The move towards strengthening focus on policy development can also be seen at a regional level. The Kenya/Tanzania/Uganda Philanthropy Forum, a loose network of approximately 40 philanthropy organisations working together on an enhanced policy environment, is an example of  a collective voice for policy advocacy. In addition to advocating for improved policies in the education sector, the Forum is working towards a more efficient and beneficial legal and environment for philanthropy. Similarly, the APF as a platform for engaging philanthropists across Africa on sustainable development and strategic investments, has recognised the need to create more dialogue around working with government. According to organisation’s executive director Mosun Layode, APF believes that while philanthropists still generally tend to be service-driven, they are clear on wanting to be part of more systemic changes. 

Beyond diplomacy with government

There is a belief that beyond simply working with government to help achieve national goals, HNW philanthropy could take a stronger stance on government accountability, including more critical analysis on certain policies and pieces of legislation. Organisations such as the East African Sexual Health and Rights Initiative (UHAI EASHRI), an indigenous activist fund in Kenya, adopts such a stance. UHAI EASHRI supports organisations working with sex workers and on sexual rights in seven African countries where lesbian gay bisexual transgender intersex queer/questioning asexual (LGBTIQA) rights are not always upheld.  UHAI EASHRI supports interventions that challenge the effectiveness and constitutionality of policies and legislation by funding research and evidence-gathering, social mobilisation with other activists and capacity-building activities. For example, UHAI EASHRI is currently supporting a petition to determine whether sections of Kenya’s Penal Code, known as the morality clause, are unconstitutional.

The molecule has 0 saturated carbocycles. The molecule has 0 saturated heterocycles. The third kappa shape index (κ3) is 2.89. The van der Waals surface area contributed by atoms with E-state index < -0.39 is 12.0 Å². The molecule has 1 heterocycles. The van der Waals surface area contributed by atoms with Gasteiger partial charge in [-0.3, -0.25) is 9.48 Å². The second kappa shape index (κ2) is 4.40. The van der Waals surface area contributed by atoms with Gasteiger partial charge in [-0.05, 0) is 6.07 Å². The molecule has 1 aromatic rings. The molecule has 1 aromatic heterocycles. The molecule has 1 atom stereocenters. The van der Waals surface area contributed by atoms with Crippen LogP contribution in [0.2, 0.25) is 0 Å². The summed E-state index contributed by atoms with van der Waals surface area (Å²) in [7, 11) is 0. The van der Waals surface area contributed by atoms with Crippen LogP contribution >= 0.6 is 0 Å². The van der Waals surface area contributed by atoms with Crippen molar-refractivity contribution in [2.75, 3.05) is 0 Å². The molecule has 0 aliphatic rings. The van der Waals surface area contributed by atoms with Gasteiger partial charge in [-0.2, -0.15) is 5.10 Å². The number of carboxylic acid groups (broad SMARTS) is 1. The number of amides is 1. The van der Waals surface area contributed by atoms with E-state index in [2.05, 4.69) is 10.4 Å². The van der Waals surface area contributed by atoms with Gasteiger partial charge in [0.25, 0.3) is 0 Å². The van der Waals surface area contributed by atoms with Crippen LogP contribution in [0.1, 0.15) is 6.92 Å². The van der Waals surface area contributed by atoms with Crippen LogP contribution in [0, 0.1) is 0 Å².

It is decidedly encouraging to see a move, albeit a slow one, towards greater support for policy work on the continent. Interventions with a more service-delivery slant certainly fills some social gaps for select communities. However, convincing philanthropists to invest in building a more efficient policy and legislative framework is one way to ensure governments fulfil their obligations to meet the social needs of all. 

(Main image: ranplett/Getty Images)